As far as pre-school education is concerned, since 2008 the mandatory schooling age in Greece has dropped to include 5 years- old children as well.Hence kindergartens represent the so called pre-school primary education. The latest FRA survey, based on Eurostat findings, cites Greek Roma and non-Roma children participation in pre-school education as the lowest amongst the surveyed European countries, where “less than 10 % of Roma children are reported to be in preschool or kindergarten compared to less than 50 % of non-Roma”.7
As for the compulsory school attendance in general, a national research for the General Secretariat for the Management of European Funds and the NGO “Efksini Polis”,8 conducted in 2008, recorded that 54.7% of Roma has never received schooling, 33.4% have finished only a few grades in elementary school, 7% has graduated from elementary school, 3,4% has followed some grades in lower secondary education, 0.5% has concluded lower secondary education and thus compulsory education, while only 1% has continued to higher secondary education . This survey recorded data of nationwide school attendance according to levels of education. This research has showed that just 17.7% of the Roma population has graduated from primary education . Of the total sample, only 2% of the interviewees have graduated from secondary education. On the whole, the Roma children in Western Greece seem to suffer more from social exclusion compared to those from other areas of Greece, with the exception of some groups residing in locations of greater Athens and Thessaloniki urban centres.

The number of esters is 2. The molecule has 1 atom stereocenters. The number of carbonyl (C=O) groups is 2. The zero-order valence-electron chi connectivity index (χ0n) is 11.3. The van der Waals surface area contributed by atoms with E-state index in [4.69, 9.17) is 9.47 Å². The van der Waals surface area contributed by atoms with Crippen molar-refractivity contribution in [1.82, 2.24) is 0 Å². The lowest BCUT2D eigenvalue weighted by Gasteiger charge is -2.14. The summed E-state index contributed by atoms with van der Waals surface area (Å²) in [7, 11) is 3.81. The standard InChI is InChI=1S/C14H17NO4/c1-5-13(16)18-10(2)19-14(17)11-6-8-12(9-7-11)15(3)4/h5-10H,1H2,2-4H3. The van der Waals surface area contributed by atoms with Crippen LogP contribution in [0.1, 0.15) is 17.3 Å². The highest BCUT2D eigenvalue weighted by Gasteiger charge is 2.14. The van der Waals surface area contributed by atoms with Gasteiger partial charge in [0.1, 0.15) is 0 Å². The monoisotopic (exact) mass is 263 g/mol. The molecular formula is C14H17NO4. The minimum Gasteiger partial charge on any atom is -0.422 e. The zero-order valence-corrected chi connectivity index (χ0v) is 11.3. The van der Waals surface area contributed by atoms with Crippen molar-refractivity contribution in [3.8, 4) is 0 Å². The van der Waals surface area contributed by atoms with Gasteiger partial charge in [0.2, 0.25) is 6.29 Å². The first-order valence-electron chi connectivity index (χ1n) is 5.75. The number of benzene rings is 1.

A more recent estimation (2010)9 suggests that 51% of Roma children between 6-15 years old attend elementary school. In addition, empirical findings show that school dropout rates increase after Christmas and during spring time.10
Cases of segregation and separate schooling infrastructures for Roma are frequent and Greece has been condemned by the ECHR for that. Local societies and local administration attitudes are frequently hostile to Roma children integration initiatives. This causes frequent conflicts with the central state administration, human rights organisation and NGOs, which are making efforts to attract Roma children to the school system.
However, there have been some encouraging positive actions that have been put into practice in the field of education during the previous decade by the Ministry of Education in co-operation with the Universities, focusing on the educational needs of the Roma students. These actions aimed to conduct special curricula and produce new teaching material and they were focused on the training of teachers and the attempt to train them on specific intercultural issues as well as the methodology to teach in multicultural classes.11
Nevertheless, there are still no provisions in place for encouraging effectively the promotion of diversity in Roma education: the language, history and culture of various minorities is still not taught in any school; very limited language support is offered to students whose mother tongue is not Greek; the curricula and textbooks developed by this project are not used in those schools with Roma students; there is no provision for teacher training in diversity management. During the decade of 2000 Greece has initiated programmes for the introduction of Roma mediators/assistants in the educational system through the involvement of public authorities and particularly of educational authorities, but this policy is not followed on a systematic and permanent basis and there is lack of data in this field.